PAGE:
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Editor’s Note: This is the third in a 4-part series by multiple sclerosis (MS) columnist Anita Williams exploring cognitive issues associated with MS that she feels do not get the attention they deserve.

Cognitive impairment (CI) is not a given for every person living with multiple sclerosis (MS). But it is a concern. With an estimated 50% of people with MS affected by CI, the numbers are great enough that it is an issue worth addressing.

Like gait disturbances or arm drops, it is only natural that a healthcare provider (HCP) broach this in discussions with their patient. The difference is that this is a sensitive topic that has the potential to offend or hurt patients with MS. However, if the approach is done with a collaborative effort in mind, that potential roadblock can become the foundation for understanding and tracking another MS symptom.


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If the discussion around CI has not taken place previously, in any form or fashion, getting started might feel uncomfortable. Hopefully, the HCP has already established a good, collaborative relationship with the patient. If not, this is a good time to understand the concept of reading the room. Choosing an appropriate time to bring up CI sets the tone. Should this be an issue of apparent decline, then the appropriate time is now. Otherwise, pick an appointment that is not already slated to discuss any news that is not positive. The last thing a person living with MS needs is a pile-on.

Discussing CI should be talked about in the same way the HCP would discuss any other symptom. To be overly dramatic or concerned in one’s delivery sets the stage for fear, resistance, or denial. This is a subject where the HCP needs a patient with an open mind. Whatever the actual language used, the ultimate result of the conversation should be to explain CI and figure out how to establish a baseline. Emphasize that this is not a psychological or psychiatric determination. Frame this as an opportunity for a collaborative effort at maintaining the overall health of the person living with MS.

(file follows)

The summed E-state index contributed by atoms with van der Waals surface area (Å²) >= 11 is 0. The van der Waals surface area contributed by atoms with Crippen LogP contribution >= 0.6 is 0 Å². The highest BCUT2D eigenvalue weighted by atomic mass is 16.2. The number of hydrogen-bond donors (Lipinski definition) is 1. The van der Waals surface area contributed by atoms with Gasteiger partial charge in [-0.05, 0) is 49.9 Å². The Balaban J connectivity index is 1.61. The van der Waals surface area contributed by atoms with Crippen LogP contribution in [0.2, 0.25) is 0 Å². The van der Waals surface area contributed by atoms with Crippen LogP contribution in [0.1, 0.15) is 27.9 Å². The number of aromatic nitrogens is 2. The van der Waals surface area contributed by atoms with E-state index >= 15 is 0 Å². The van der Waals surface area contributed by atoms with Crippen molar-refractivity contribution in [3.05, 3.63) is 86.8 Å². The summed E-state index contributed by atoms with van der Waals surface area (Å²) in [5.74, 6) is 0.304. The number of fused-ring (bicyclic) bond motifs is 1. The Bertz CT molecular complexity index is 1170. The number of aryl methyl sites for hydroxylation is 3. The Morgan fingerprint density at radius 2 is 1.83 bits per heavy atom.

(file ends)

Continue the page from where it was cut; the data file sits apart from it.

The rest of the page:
The obvious first step in tracking CI is establishing a baseline. This foundation is the starting point for the person living with MS and their HCP. It is from here that over time they will determine whether there seems to be measurable CI. This is the first chance to begin the aforementioned collaborative work. Deciding how to measure CI can work in 2 ways. One is to work from a shared tool, and the other is for each partner to work with their specific tools. 

In the first model, the HCP and the patient with MS look at all the tools available to both parties. Through comparison and contrast, they can decide on one single tool that will be used to track CI. This could mean keeping track by utilizing the self-reported information from the patient with MS. Inversely, the decision could be made to rely on the tools used by MS HCPs. In either case, there is a singular tool used for tracking CI.

The second model involves each party using one of the tools recommended for their position. The patient would track CI using tools specifically developed for patients with MS. The HCP would also use tools specifically developed for the healthcare industry. During their time tracking CI, the HCP and person living with MS would each bring their respective data to the table. The collaborative discussion would take into account both sets of data. From there, the parties can see if there is a consistency between the 2 sets of information. Each method has its pros and cons. This, like everything else, requires working together as healthcare partners.

Tracking CI in a person living with MS needs a foundation and a timetable. The timetable is simply an agreement on how often CI will be measured. Best practices would dictate that this measurement comes at regularly scheduled intervals. Appointments are the most convenient and obvious choice for communicating CI information. If those are scheduled regularly, it is an easy choice. A few minutes set aside to review data may be all it takes.

The alternative is to schedule a separate timetable for CI check-ins. If telehealth is available, this would be a great opportunity to use this option rather than an in-person appointment, which is preferred by both patients with MS and their HCPs. How the timetable is chosen and how the visit occurs is not as important as consistency. Adhering to a regular schedule is essential in tracking CI. If CI is happening, a haphazard approach only ensures that there will be confusion over when it seems to have started and the pace at which it is occurring.

The discussion surrounding CI does not end with broaching the subject and setting a baseline. The person living with MS is not powerless over CI, and their HCP has a role to play in that empowerment. There is much to talk about when it comes to protecting brain health and what the future holds.